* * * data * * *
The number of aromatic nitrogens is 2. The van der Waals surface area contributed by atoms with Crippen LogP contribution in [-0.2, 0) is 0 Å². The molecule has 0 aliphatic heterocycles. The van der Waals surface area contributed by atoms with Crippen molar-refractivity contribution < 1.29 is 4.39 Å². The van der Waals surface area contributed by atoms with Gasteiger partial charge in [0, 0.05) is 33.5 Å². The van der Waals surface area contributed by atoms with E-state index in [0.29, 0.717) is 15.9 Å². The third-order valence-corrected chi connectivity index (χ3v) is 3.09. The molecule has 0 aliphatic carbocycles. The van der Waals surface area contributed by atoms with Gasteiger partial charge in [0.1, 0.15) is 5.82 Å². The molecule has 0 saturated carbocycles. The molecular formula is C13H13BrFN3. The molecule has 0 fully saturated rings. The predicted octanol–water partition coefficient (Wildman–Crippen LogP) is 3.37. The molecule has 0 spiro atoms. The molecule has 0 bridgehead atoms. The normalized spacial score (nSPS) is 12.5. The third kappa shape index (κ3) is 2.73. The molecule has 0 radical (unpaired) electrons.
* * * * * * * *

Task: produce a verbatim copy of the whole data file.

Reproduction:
The number of aromatic nitrogens is 2. The van der Waals surface area contributed by atoms with Crippen LogP contribution in [-0.2, 0) is 0 Å². The molecule has 0 aliphatic heterocycles. The van der Waals surface area contributed by atoms with Crippen molar-refractivity contribution < 1.29 is 4.39 Å². The van der Waals surface area contributed by atoms with Gasteiger partial charge in [0, 0.05) is 33.5 Å². The van der Waals surface area contributed by atoms with E-state index in [0.29, 0.717) is 15.9 Å². The third-order valence-corrected chi connectivity index (χ3v) is 3.09. The molecule has 0 aliphatic carbocycles. The van der Waals surface area contributed by atoms with Gasteiger partial charge in [0.1, 0.15) is 5.82 Å². The molecule has 0 saturated carbocycles. The molecular formula is C13H13BrFN3. The molecule has 0 fully saturated rings. The predicted octanol–water partition coefficient (Wildman–Crippen LogP) is 3.37. The molecule has 0 spiro atoms. The molecule has 0 bridgehead atoms. The normalized spacial score (nSPS) is 12.5. The third kappa shape index (κ3) is 2.73. The molecule has 0 radical (unpaired) electrons.